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New study highlights a bidirectional effect between oral disease and diabetes

Recent research has found that diabetes is the only chronic systemic condition (of those included in the study) associated with oral health and that diabetes and chronic oral disease have detrimental, long-term effects on each other that hinder their treatment. (Image: file404/Shutterstock)

HELSINKI, Finland: In a recent study conducted at the University of Helsinki in Finland, researchers investigated whether oral health abnormalities could precede and/or promote tissue inflammation related to chronic systemic conditions. Through a ten-year follow-up, they found that periodontitis has a strong link with diabetes and reported that the two diseases affect each other. In light of the findings, the study authors argue that general and oral health should be considered as a whole in healthcare.

The study involved 68,273 patients aged 29 years or older with at least one dental visit to the Helsinki city health services between 2001 and 2002. In total, 46,998 of the study population had diabetes. Additionally, about 25% of the participants had periodontitis, 17% had caries, over 70% had periapical periodontitis and 9% had less than 24 teeth at baseline.

“We know from prior studies that periodontitis has a connection to many chronic diseases. Thanks to our exceptionally long-term data set, we were able to analyse causalities and bidirectional effects between these factors,” study co-author Pia Heikkilä, a senior lecturer in the Department of Oral and Maxillofacial Diseases at the University of Helsinki, said in a press release.

“The research data set was unusually extensive, encompassing some 70,000 study subjects, which increases the reliability and weight of the study,” she added.

According to findings, having periodontitis, caries or periapical periodontitis lesions was associated with common metabolic diseases, including metabolic syndrome, Type 1 and 2 diabetes and gestational diabetes. The researchers also found that there was a fairly strong association between the number of decayed teeth and the incidence of diabetes. The researchers did not observe a similar association between any oral health abnormalities and other common chronic diseases, such as rheumatoid arthritis or serious mental disorders.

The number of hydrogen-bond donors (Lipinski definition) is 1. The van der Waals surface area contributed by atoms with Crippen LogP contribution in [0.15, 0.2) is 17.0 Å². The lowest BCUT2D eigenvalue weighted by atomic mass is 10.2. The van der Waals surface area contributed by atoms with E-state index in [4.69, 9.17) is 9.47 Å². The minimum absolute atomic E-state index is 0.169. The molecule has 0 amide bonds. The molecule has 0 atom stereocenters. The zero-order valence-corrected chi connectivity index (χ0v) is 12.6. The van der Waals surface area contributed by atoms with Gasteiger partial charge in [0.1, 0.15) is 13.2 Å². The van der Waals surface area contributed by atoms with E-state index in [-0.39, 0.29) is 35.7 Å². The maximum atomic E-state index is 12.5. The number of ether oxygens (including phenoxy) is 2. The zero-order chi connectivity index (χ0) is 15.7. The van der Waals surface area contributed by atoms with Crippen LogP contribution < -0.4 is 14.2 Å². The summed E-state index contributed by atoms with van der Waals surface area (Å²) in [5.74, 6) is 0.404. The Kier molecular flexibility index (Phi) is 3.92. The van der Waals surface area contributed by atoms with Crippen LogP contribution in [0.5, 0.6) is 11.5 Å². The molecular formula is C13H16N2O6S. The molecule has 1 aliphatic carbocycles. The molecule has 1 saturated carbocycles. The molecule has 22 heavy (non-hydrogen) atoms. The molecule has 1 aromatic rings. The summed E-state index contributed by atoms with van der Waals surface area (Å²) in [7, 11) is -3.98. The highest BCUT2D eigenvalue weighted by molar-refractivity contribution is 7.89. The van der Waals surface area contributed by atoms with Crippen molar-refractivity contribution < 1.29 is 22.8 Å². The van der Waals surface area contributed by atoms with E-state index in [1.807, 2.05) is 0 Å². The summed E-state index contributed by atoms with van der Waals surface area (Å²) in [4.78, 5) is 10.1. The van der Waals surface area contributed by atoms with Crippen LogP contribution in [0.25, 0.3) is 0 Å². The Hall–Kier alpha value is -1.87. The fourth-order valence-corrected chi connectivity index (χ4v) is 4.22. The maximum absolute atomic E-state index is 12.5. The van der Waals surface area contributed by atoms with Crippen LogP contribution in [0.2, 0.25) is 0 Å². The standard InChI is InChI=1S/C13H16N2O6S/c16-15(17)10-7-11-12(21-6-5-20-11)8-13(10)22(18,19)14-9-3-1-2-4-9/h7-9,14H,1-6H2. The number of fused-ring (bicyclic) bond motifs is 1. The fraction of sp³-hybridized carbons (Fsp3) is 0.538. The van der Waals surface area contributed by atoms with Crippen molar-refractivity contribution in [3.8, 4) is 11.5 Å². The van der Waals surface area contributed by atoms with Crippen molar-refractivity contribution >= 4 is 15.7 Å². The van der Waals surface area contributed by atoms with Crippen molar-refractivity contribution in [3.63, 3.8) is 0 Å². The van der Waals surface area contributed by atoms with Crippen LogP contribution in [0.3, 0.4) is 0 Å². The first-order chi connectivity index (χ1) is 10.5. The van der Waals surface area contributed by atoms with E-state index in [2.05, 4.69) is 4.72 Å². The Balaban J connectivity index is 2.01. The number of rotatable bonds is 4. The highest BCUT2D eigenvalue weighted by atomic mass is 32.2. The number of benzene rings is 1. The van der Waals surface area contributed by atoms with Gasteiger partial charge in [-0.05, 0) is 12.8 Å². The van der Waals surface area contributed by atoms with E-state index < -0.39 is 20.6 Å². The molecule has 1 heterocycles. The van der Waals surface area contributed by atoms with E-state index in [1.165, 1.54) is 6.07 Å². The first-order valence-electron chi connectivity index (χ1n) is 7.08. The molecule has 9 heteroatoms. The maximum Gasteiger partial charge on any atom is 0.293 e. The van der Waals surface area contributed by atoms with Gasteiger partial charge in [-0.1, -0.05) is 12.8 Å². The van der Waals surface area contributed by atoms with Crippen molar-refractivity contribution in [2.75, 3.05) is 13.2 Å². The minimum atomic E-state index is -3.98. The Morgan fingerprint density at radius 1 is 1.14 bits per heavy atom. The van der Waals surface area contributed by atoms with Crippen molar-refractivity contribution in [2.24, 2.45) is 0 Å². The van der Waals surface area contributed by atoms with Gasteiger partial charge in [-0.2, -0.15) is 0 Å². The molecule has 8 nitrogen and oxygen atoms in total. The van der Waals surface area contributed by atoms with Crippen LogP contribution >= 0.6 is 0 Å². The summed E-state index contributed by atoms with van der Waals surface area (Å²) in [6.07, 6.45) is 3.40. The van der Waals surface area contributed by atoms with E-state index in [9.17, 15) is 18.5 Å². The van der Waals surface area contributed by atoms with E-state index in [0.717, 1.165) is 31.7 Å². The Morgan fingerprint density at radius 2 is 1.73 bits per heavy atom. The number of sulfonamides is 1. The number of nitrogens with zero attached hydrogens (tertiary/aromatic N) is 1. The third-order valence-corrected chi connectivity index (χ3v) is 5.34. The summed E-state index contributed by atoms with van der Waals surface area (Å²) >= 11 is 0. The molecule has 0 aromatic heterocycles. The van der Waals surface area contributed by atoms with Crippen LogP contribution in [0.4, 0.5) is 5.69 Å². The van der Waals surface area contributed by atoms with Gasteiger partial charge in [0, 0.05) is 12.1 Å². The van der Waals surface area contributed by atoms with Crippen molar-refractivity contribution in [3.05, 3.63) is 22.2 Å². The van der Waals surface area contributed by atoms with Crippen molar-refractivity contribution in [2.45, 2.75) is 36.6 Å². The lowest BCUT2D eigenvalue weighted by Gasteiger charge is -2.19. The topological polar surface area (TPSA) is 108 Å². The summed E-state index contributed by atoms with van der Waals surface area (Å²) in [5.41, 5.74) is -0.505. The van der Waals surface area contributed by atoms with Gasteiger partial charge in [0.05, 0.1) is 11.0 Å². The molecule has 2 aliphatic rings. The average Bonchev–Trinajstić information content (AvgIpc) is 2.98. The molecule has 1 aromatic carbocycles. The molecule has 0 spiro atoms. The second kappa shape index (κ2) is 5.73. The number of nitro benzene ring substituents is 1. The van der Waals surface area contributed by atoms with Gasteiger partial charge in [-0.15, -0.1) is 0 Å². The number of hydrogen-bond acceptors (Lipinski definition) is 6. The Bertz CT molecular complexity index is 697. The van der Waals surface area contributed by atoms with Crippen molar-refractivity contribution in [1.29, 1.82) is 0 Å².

Considering the findings, they explained that diabetes enhances the progression of periodontitis and complicates its diagnosis and treatment, particularly if diabetes has not been diagnosed or the disease is poorly controlled. Similarly, they noted that incipient or latent periodontitis makes diabetes chronic and impedes its diagnosis, control and maintenance therapy. Additionally, the bidirectional effect between these diseases results in increased economic and healthcare costs, the study authors stated.

“Based on our findings, successful treatment of periodontitis has a positive effect on the treatment outcomes for diabetes and reduces the cost of care. Similarly, the successful treatment of diabetes slows down the progression of periodontitis while reducing medical costs,” commented co-author Dr Timo Sorsa, a professor in the Department of Oral and Maxillofacial Diseases at the university. “The general and oral health of patients should be considered as a whole in healthcare, as our research demonstrates that even latent diseases have a harmful and long-term effect on one another,” Dr Sorsa continued.

“Hopefully, the training of professionals in the field and the healthcare service system in line with the health and social services reform in Finland will enable the collaboration needed for this. It’s in the interest of patients and taxpayers,” he concluded.

According to the International Diabetes Federation, approximately 537 million adults between 20 and 79 years of age had diabetes in 2021, and the number is projected to rise to 643 million by 2030 and 783 million by 2045.

The study, titled “Oral health associated with incident diabetes but not other chronic diseases: A register-based cohort study”, was published online on 18 August 2022 in Frontiers in Oral Health.

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